Despite the return of the rain and cooler conditions, a large area of winter cereals has been planted out in recent days.

And there is a significant likelihood of this momentum gathering further pace.

So, given these circumstances, how should growers best protect newly established crops from the threat of Barley Yellow Dwarf Virus (BYDV)?

Tackling BYDV with insecticide

Teagasc entomologist Dr. Louise McNamara advises that September-planted crops should receive an insecticide at the two- to three-leaf stage and again in early November.

In the case of crops going into the ground now, a single insecticide spray application will suffice.

Dr. McNamara: “As we get towards November, there should be no requirement to apply an insecticide at all, unless we are in a very high pressure year.

“This is all tied to temperature. The idea is that, traditionally, it gets colder from November onwards.

“Crops emerging in November should be pretty clear of contacting a BYDV threat, based on the assumption that aphids are no longer active.”

McNamara went on to point out that the much warmer conditions characterising the autumn of 2021 led to a significantly longer BYDV exposure period than would normally be the case.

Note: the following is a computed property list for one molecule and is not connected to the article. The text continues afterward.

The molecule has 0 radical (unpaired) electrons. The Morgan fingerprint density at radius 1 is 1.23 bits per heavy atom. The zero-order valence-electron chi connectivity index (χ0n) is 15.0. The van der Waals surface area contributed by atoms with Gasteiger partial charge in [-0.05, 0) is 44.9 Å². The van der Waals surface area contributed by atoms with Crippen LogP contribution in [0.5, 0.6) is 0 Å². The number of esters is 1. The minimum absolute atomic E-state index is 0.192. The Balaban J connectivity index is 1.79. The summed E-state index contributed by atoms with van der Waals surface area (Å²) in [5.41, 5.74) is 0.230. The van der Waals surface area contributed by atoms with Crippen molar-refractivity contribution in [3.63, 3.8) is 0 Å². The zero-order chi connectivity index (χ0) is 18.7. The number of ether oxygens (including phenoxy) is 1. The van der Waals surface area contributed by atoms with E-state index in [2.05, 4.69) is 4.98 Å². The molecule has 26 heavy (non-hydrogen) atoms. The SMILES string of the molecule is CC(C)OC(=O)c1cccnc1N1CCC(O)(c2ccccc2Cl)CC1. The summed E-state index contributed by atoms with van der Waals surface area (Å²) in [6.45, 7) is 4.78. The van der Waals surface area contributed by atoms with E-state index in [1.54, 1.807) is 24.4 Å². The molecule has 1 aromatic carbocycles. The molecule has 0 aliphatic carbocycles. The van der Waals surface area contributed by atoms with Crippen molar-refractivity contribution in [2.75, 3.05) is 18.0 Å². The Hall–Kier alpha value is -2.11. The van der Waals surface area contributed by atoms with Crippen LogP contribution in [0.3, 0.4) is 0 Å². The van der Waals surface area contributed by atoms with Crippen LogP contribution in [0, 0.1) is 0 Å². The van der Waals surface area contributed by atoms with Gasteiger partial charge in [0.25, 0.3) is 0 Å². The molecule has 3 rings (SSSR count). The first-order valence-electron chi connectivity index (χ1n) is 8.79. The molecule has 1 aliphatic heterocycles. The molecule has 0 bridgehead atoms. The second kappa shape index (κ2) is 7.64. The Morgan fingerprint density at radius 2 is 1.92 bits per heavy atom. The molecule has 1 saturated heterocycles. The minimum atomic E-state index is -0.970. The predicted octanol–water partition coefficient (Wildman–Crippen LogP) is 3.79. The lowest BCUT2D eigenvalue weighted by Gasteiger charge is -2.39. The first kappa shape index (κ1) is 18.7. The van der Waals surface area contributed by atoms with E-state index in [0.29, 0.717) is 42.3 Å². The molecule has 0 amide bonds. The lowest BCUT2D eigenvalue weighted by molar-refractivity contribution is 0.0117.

There is a standard rule of thumb, where aphids are concerned – the warmer it is, the quicker they will reproduce.

Sowing date for winter cereals

Standard Teagasc advice, where BYDV is concerned, tends to relate back to sowing date.

However, there is now an app that computes cumulative degrees of temperature as a means of highlighting high pressure BYDV periods.

“If the aphids land on a crop when it has emerged, then you focus on the daily temperature values that follow,” McNamara explained.

“Growers will want to work out the time at which the aphids are likely to reproduce. There would be significant BYDV pressure created at that stage.

“The threshold to be reached in this regard is 170° days. However, this normally coincides with the time at which Teagasc would be advising growers to spray anyway.

“The app approach is useful in explaining to growers why and when they should spray. The one limitation associated with this approach is that it takes account of temperature only.”

In the case of Teagasc advice, it is based on the other BYDV contributory factors – wind and rain.

“We know that not all aphids carry the virus. Given this background, Teagasc is embarking on a new project in tandem with ADAS and Harper Adams,” McNamara added.

“Its objective is to allow us include more contributory factors, when it comes to more accurately predicting periods of high BYDV threat.”